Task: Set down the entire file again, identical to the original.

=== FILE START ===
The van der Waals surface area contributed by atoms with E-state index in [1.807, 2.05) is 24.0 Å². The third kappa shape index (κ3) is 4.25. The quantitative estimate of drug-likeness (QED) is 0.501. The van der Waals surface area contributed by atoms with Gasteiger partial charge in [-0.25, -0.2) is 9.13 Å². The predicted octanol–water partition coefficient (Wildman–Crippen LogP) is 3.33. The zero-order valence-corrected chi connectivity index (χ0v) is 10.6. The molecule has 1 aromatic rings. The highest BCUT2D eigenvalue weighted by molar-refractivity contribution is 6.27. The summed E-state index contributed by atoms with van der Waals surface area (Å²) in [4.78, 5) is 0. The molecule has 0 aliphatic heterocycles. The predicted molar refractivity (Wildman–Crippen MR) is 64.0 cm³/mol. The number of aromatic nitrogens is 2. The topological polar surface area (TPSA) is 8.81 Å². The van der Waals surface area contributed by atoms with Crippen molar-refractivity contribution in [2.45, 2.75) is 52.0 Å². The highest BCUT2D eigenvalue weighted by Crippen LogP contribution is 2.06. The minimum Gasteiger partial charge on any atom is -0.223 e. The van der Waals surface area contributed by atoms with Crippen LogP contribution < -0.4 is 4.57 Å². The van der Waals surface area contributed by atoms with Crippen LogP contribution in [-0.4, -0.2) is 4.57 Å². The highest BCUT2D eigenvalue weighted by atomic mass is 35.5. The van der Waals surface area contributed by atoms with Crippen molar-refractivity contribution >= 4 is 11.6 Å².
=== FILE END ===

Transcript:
The van der Waals surface area contributed by atoms with E-state index in [1.807, 2.05) is 24.0 Å². The third kappa shape index (κ3) is 4.25. The quantitative estimate of drug-likeness (QED) is 0.501. The van der Waals surface area contributed by atoms with Gasteiger partial charge in [-0.25, -0.2) is 9.13 Å². The predicted octanol–water partition coefficient (Wildman–Crippen LogP) is 3.33. The zero-order valence-corrected chi connectivity index (χ0v) is 10.6. The molecule has 1 aromatic rings. The highest BCUT2D eigenvalue weighted by molar-refractivity contribution is 6.27. The summed E-state index contributed by atoms with van der Waals surface area (Å²) in [4.78, 5) is 0. The molecule has 0 aliphatic heterocycles. The predicted molar refractivity (Wildman–Crippen MR) is 64.0 cm³/mol. The number of aromatic nitrogens is 2. The topological polar surface area (TPSA) is 8.81 Å². The van der Waals surface area contributed by atoms with Crippen molar-refractivity contribution in [2.45, 2.75) is 52.0 Å². The highest BCUT2D eigenvalue weighted by Crippen LogP contribution is 2.06. The minimum Gasteiger partial charge on any atom is -0.223 e. The van der Waals surface area contributed by atoms with Crippen LogP contribution < -0.4 is 4.57 Å². The van der Waals surface area contributed by atoms with Crippen LogP contribution in [-0.4, -0.2) is 4.57 Å². The highest BCUT2D eigenvalue weighted by atomic mass is 35.5. The van der Waals surface area contributed by atoms with Crippen molar-refractivity contribution >= 4 is 11.6 Å².